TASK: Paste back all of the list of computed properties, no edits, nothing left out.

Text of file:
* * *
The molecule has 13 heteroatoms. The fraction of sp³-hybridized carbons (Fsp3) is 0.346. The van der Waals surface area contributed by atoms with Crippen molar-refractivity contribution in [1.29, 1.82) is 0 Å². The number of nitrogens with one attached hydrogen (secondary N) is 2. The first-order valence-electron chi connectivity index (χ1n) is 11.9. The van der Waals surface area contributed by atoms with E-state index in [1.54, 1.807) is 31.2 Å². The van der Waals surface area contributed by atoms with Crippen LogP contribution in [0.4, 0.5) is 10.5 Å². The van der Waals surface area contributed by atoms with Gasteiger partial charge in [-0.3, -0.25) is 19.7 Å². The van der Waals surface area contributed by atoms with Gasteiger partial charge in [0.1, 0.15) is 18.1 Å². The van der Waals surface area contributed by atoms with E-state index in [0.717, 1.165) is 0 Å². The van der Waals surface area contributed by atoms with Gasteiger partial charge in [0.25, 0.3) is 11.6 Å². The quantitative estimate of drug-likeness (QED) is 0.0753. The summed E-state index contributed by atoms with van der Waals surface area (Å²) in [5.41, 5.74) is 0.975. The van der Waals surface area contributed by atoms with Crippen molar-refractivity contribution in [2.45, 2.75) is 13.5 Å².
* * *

The molecule has 13 heteroatoms. The fraction of sp³-hybridized carbons (Fsp3) is 0.346. The van der Waals surface area contributed by atoms with Crippen molar-refractivity contribution in [1.29, 1.82) is 0 Å². The number of nitrogens with one attached hydrogen (secondary N) is 2. The first-order valence-electron chi connectivity index (χ1n) is 11.9. The van der Waals surface area contributed by atoms with E-state index in [1.54, 1.807) is 31.2 Å². The van der Waals surface area contributed by atoms with Crippen LogP contribution in [0.4, 0.5) is 10.5 Å². The van der Waals surface area contributed by atoms with Gasteiger partial charge in [-0.3, -0.25) is 19.7 Å². The van der Waals surface area contributed by atoms with Gasteiger partial charge in [0.1, 0.15) is 18.1 Å². The van der Waals surface area contributed by atoms with E-state index in [0.717, 1.165) is 0 Å². The van der Waals surface area contributed by atoms with Gasteiger partial charge in [0.25, 0.3) is 11.6 Å². The quantitative estimate of drug-likeness (QED) is 0.0753. The summed E-state index contributed by atoms with van der Waals surface area (Å²) in [5.41, 5.74) is 0.975. The van der Waals surface area contributed by atoms with Crippen molar-refractivity contribution in [2.45, 2.75) is 13.5 Å².